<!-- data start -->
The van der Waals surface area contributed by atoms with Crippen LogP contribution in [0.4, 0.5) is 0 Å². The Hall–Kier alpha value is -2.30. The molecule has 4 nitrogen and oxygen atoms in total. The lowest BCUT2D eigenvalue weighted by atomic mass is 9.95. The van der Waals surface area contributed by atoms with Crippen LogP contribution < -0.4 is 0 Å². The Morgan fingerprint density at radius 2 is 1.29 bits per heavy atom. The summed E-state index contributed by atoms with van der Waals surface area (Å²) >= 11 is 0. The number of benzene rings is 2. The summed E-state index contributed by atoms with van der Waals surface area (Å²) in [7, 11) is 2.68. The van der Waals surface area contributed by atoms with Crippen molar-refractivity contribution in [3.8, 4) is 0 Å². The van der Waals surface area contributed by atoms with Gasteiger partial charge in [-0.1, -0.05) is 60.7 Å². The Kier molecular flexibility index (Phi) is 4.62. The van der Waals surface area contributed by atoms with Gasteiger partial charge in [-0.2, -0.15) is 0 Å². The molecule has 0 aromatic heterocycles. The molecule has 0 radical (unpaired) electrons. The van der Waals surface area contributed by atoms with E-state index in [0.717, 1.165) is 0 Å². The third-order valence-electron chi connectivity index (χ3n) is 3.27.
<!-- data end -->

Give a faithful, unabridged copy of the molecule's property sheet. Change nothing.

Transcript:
The van der Waals surface area contributed by atoms with Crippen LogP contribution in [0.4, 0.5) is 0 Å². The Hall–Kier alpha value is -2.30. The molecule has 4 nitrogen and oxygen atoms in total. The lowest BCUT2D eigenvalue weighted by atomic mass is 9.95. The van der Waals surface area contributed by atoms with Crippen LogP contribution < -0.4 is 0 Å². The Morgan fingerprint density at radius 2 is 1.29 bits per heavy atom. The summed E-state index contributed by atoms with van der Waals surface area (Å²) >= 11 is 0. The number of benzene rings is 2. The summed E-state index contributed by atoms with van der Waals surface area (Å²) in [7, 11) is 2.68. The van der Waals surface area contributed by atoms with Crippen molar-refractivity contribution in [3.8, 4) is 0 Å². The van der Waals surface area contributed by atoms with Gasteiger partial charge in [-0.1, -0.05) is 60.7 Å². The Kier molecular flexibility index (Phi) is 4.62. The van der Waals surface area contributed by atoms with Gasteiger partial charge in [-0.2, -0.15) is 0 Å². The molecule has 0 aromatic heterocycles. The molecule has 0 radical (unpaired) electrons. The van der Waals surface area contributed by atoms with E-state index in [0.717, 1.165) is 0 Å². The third-order valence-electron chi connectivity index (χ3n) is 3.27.